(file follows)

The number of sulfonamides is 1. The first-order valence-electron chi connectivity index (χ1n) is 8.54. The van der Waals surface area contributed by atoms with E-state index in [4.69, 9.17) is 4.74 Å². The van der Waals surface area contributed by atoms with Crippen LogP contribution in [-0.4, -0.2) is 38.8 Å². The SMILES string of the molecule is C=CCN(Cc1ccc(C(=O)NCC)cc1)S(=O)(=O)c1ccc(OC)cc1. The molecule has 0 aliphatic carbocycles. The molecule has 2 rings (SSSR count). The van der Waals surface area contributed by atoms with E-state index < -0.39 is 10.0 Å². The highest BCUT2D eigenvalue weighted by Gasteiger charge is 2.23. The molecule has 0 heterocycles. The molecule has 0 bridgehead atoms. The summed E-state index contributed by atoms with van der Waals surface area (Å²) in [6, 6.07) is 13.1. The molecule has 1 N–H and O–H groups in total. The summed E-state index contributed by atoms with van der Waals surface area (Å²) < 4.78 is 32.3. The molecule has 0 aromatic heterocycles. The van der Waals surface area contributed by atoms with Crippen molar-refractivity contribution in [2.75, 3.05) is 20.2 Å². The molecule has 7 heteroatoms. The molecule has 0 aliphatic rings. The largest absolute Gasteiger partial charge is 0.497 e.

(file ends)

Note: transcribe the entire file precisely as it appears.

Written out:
The number of sulfonamides is 1. The first-order valence-electron chi connectivity index (χ1n) is 8.54. The van der Waals surface area contributed by atoms with E-state index in [4.69, 9.17) is 4.74 Å². The van der Waals surface area contributed by atoms with Crippen LogP contribution in [-0.4, -0.2) is 38.8 Å². The SMILES string of the molecule is C=CCN(Cc1ccc(C(=O)NCC)cc1)S(=O)(=O)c1ccc(OC)cc1. The molecule has 0 aliphatic carbocycles. The molecule has 2 rings (SSSR count). The van der Waals surface area contributed by atoms with E-state index < -0.39 is 10.0 Å². The highest BCUT2D eigenvalue weighted by Gasteiger charge is 2.23. The molecule has 0 heterocycles. The molecule has 0 bridgehead atoms. The summed E-state index contributed by atoms with van der Waals surface area (Å²) in [6, 6.07) is 13.1. The molecule has 1 N–H and O–H groups in total. The summed E-state index contributed by atoms with van der Waals surface area (Å²) < 4.78 is 32.3. The molecule has 0 aromatic heterocycles. The van der Waals surface area contributed by atoms with Crippen molar-refractivity contribution in [2.75, 3.05) is 20.2 Å². The molecule has 7 heteroatoms. The molecule has 0 aliphatic rings. The largest absolute Gasteiger partial charge is 0.497 e.